Insider’s tip: If you’re a woman wearing jeans or tight pants, you’ll probably be issued a long skirt at the entrance to cover up. Those can be awkward to walk in, so consider wearing a long skirt if you’re headed to Islamic Cairo and plan to visit lots of mosques.
The Qalawun Complex is one of the major monuments of Islamic Cairo – and one of the gems along the famous Moez Street in Khan el Khalili.
This massive complex was built by a Mamluk sultan in the 13th century. And it’s incredibly rich in its scope and architecture.
It contains a hospital, madrasa and a mausoleum considered to be one of the most stunning in the world – and second only to the Taj Mahal.
But miraculously the complex only took about a year to build, thanks to the sultan’s disciplined leagues of slave labor.
The mausoleum’s mihrab (a niche in the wall pointing to Mecca) is considered the most splendid of its kind. Flanked by three marble columns, it’s embellished with ornate geometric patterns.
You can easily spend an hour or two exploring this vast complex and savoring the intricacies of Mamluk architecture. It’s definitely the highlight of any Medieval Cairo itinerary.
Need to know:
Tickets: Entry is 100 EGP per adult. The ticket gives you access to the Qalawun Complex and a slew of other attractions including the nearby Qalawun Mosque, the Barqouk Mosque and the Amir Beshtak Palace.
Bayt al-Suhaymi is a historic Ottoman-era home turned into a museum featuring mashrabiya windows, marble floors and period furniture. It offers a fascinating look at everyday life in 17th-century Cairo.
Nestled in a quiet alley just off Moez Street, Bayt al-Suhaymi has a breezy palm-lined courtyard from which you can admire all the fine mashrabiya.
Bayt al-Suhaymi is one of my favorite spots to experience the atmosphere of historic Cairo – and to take a break from sightseeing the district’s many mosques. It’s been lovingly restored and much of the wooden furniture and ceiling decor is still intact.
Don’t miss the haramlik section, the private spaces for women. The women enjoyed views of the house guests in the courtyard while being concealed behind wooden screens. There’s also a beautiful room full of blue tiles and lined with ornate ceramics.
Need to know:
Tickets: 80 EGP per adult and 40 EGP for students with valid ID.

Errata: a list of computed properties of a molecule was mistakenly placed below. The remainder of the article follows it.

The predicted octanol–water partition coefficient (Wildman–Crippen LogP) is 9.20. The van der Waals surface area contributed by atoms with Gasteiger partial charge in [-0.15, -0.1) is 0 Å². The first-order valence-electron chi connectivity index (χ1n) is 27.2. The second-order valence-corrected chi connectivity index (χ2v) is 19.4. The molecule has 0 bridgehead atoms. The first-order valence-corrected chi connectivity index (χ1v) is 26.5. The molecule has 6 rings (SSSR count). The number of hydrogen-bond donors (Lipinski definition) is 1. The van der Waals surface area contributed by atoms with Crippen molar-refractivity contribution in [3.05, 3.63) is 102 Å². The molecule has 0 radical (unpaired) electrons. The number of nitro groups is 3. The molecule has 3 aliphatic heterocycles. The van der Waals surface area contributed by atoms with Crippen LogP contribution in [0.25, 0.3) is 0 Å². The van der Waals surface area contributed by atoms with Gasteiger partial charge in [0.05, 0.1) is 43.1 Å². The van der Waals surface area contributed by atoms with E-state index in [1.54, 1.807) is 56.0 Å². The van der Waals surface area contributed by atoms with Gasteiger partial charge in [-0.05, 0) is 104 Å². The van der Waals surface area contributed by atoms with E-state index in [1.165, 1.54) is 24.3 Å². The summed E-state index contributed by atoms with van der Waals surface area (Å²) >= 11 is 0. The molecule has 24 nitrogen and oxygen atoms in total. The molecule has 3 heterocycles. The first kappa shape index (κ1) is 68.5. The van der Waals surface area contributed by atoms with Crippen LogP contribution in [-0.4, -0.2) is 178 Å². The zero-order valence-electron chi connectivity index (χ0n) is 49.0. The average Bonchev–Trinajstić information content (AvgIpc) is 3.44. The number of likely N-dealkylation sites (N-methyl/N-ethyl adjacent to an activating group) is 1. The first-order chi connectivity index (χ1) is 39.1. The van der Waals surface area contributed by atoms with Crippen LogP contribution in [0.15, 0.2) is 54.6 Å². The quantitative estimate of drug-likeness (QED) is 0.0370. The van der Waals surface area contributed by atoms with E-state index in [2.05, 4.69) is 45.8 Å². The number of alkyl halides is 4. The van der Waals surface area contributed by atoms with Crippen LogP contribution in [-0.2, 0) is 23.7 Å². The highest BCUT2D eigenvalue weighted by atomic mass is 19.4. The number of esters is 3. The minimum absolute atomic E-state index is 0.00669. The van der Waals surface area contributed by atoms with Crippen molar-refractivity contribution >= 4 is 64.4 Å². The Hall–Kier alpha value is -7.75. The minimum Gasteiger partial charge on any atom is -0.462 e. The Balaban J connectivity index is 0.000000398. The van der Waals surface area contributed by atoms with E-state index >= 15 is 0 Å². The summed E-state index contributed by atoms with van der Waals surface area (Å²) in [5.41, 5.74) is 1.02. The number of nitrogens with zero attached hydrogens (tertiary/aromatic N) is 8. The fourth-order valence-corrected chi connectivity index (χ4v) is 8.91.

Built by a controversial caliph (who some consider insane), this 11th-century mosque has very unique minarets and a beautiful courtyard with flowing green curtains.
It’s also a great final stop for an Islamic Cairo walking tour – and denotes the end of the historic Moez Street. And it’s one of my favorite mosques in Cairo with its unique architecture and quiet atmosphere.
There are shady benches in front where you can rest under orange flowered trees and watch kids playing soccer under the mosque’s walls. It’s generally less crowded here than in central Khan el Khalili.
There are some small cafes if you want to take a breather. Bab Al-Futuh is also nearby – the northern gate that once sealed in the medieval city of Cairo.
Inside the mosque, there’s a rectangular open courtyard with parallel columns running on all sides draped with long and flowing green curtains. The unique minarets, built in the North African style of the Fatimids, are topped by a cylindrical body.
Hakim Mosque was built in 992 by the Fatimid caliph Al-Hakim bi-Amr Allah, sometimes called the “mad caliph” for his cruelties and bizarre rulings. He once famously banned molokhia, a famous Egyptian dish, and forbade shoemakers from making footwear for women (since they should stay home).
Through the centuries, the mosque was used as a prison for captured Crusaders, as a stable by Saladin, as a fortress by Napoleon (when the minarets were used as watchtowers), and as a local school.
It’s been lovingly restored by the Indian Bohra Shiites (the Fatimids were Shia).
I usually end my day at Islamic Cairo with a stop at Hakim Mosque. Then I walk back to Azhar Mosque and take an Uber from there.